There are some concerns, however, with this new risk calculator. The risk calculator has not been prospectively tested for accuracy in predicting cardiovascular risk, and when compared with observed event rates in three large-scale primary prevention cohorts, the new ACC/AHA risk-prediction algorithm overestimated observed risks.2 This may also be problematic because there are some instances where the risk-assessment algorithm may not be consistent with best medical practice. As more data become available, this risk calculator will likely be updated.
In the previously noted Basic Four patients, high-intensity statin therapy that is designed to reduce LDL cholesterol by more than 50% is recommended (see High-, moderate-, and low-intensity statin therapy). For patients who are unable to tolerate high-intensity statin, moderate-intensity statin therapy that aims for a reduction of 30% to 50% is recommended.1 Moderate-intensity statin therapy is also recommended for patients with diabetes and a 10-year risk of ASCVD of less than 7.5%.1 (See Examples of application of 2013 ACC/AHA guidelines.) Thus far, there is not sufficient evidence to support the addition of a nonstatin (such as niacin, fenofibrate, ezetimibe) to further lower the risk of ASCVD.
What about the patient who is not in one of the four statin-therapy groups where there is uncertainty in starting a statin? In this situation, additional factors may be considered to inform treatment decision making, which include1:
* Primary LDL-C 160 mg/dL or greater or other evidence of genetic hyperlipidemias
* Family history of premature ASCVD with onset younger than 55 years of age in a first-degree male relative or younger than 65 years of age in a first-degree female relative
* High-sensitivity C-reactive protein 2 mg/L or greater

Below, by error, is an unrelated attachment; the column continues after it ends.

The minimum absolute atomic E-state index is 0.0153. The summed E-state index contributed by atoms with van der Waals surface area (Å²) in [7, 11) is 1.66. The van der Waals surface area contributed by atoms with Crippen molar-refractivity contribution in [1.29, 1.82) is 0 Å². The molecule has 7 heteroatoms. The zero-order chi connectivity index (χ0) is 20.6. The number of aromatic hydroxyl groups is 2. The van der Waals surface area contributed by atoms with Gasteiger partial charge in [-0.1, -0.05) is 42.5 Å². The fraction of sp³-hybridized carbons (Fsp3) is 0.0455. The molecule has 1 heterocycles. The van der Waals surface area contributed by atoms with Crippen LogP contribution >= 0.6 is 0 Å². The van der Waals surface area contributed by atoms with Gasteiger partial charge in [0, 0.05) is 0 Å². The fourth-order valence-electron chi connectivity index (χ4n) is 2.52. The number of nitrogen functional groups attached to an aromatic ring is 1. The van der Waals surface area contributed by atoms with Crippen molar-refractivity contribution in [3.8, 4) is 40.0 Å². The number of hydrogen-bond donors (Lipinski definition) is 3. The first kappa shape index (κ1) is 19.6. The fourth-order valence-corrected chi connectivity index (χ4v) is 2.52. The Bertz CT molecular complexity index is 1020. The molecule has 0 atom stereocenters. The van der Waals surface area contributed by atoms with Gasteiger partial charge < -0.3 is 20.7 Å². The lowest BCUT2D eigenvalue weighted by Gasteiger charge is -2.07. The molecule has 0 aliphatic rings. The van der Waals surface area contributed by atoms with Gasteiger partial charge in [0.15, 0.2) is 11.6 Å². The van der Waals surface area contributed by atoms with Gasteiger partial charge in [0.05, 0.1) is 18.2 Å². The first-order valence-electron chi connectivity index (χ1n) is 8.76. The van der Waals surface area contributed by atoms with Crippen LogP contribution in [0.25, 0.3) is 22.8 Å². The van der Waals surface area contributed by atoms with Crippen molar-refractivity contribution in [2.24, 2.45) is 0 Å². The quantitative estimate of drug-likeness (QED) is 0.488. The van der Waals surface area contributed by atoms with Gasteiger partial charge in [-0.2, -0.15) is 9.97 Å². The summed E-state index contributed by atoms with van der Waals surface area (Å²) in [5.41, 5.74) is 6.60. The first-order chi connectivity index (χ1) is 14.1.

* Coronary artery calcium score 300 Agatston units or greater, or 75 percentile or greater for age, sex, and ethnicity
* Ankle-brachial index less than 0.9
* Elevated lifetime risk of ASCVD.
Initiating and monitoring statin therapy
When starting a patient on a statin, as always, a thorough history and physical exam is first and foremost. Needed life-style modifications should be discussed, and goals should be set. As with any drug therapy, a discussion of potential benefits along with possible adverse reactions is needed. Recommended lab studies, in addition to a lipid profile, include baseline liver function studies. Further testing depends upon other risk factors and/or comorbidities along with other medications that might be prescribed. For instance, if a fenofibrate were to be prescribed for a patient with a triglyceride level over 500 mg/dL, then a renal panel to include a serum creatinine, blood urea nitrogen (BUN), and glomerular filtration rate (GFR) would be needed. Creatine kinase (CK) may be useful in patients who are at an increased risk for adverse muscle events, such as those patients with a personal or family history of statin intolerance, muscle disease, or concomitant drug therapy that can increase the likelihood of myopathy.1 CK may also be needed for patients on statins who complain of muscle symptoms. After statins are started, liver panel, including transaminases, alkaline phosphatase, and bilirubin, along with a fasting lipid profile, should be measured 4 to 12 weeks after initiation or dose adjustment, and every 3 to 12 months thereafter as clinically indicated. During statin therapy, if symptoms suggest hepatotoxicity such as unusual fatigue or weakness, loss of appetite, abdominal pain, dark-colored urine, or yellowing of the skin or sclera, then a liver panel should be measured. The guideline suggests that if the LDL cholesterol, on two subsequent readings, is less than 40 mg/dL, the statin dose can be decreased.1